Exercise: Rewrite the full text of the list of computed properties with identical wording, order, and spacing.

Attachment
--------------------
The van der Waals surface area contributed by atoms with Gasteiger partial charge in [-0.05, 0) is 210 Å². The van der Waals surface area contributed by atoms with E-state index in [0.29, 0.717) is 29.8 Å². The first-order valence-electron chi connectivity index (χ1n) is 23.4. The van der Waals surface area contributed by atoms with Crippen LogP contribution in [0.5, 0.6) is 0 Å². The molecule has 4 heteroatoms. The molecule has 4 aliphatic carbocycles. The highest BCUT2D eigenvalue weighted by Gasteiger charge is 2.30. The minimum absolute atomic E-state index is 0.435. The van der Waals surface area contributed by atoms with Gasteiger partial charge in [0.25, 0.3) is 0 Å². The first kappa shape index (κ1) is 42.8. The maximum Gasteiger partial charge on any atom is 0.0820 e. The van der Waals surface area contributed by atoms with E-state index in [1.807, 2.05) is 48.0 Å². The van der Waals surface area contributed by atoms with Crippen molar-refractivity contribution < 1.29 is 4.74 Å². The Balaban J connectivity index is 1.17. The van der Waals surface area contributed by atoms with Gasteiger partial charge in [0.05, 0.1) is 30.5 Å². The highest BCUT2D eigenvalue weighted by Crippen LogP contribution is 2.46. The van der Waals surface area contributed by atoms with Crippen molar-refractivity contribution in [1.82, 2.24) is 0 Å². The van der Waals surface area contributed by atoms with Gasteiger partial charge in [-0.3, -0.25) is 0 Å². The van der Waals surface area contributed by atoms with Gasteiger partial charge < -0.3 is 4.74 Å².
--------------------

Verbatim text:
The van der Waals surface area contributed by atoms with Gasteiger partial charge in [-0.05, 0) is 210 Å². The van der Waals surface area contributed by atoms with E-state index in [0.29, 0.717) is 29.8 Å². The first-order valence-electron chi connectivity index (χ1n) is 23.4. The van der Waals surface area contributed by atoms with Crippen LogP contribution in [0.5, 0.6) is 0 Å². The molecule has 4 heteroatoms. The molecule has 4 aliphatic carbocycles. The highest BCUT2D eigenvalue weighted by Gasteiger charge is 2.30. The minimum absolute atomic E-state index is 0.435. The van der Waals surface area contributed by atoms with Gasteiger partial charge in [0.25, 0.3) is 0 Å². The first kappa shape index (κ1) is 42.8. The maximum Gasteiger partial charge on any atom is 0.0820 e. The van der Waals surface area contributed by atoms with E-state index in [1.807, 2.05) is 48.0 Å². The van der Waals surface area contributed by atoms with Crippen molar-refractivity contribution < 1.29 is 4.74 Å². The Balaban J connectivity index is 1.17. The van der Waals surface area contributed by atoms with Gasteiger partial charge in [0.05, 0.1) is 30.5 Å². The highest BCUT2D eigenvalue weighted by Crippen LogP contribution is 2.46. The van der Waals surface area contributed by atoms with Crippen molar-refractivity contribution in [1.82, 2.24) is 0 Å². The van der Waals surface area contributed by atoms with Gasteiger partial charge in [-0.3, -0.25) is 0 Å². The van der Waals surface area contributed by atoms with Gasteiger partial charge < -0.3 is 4.74 Å².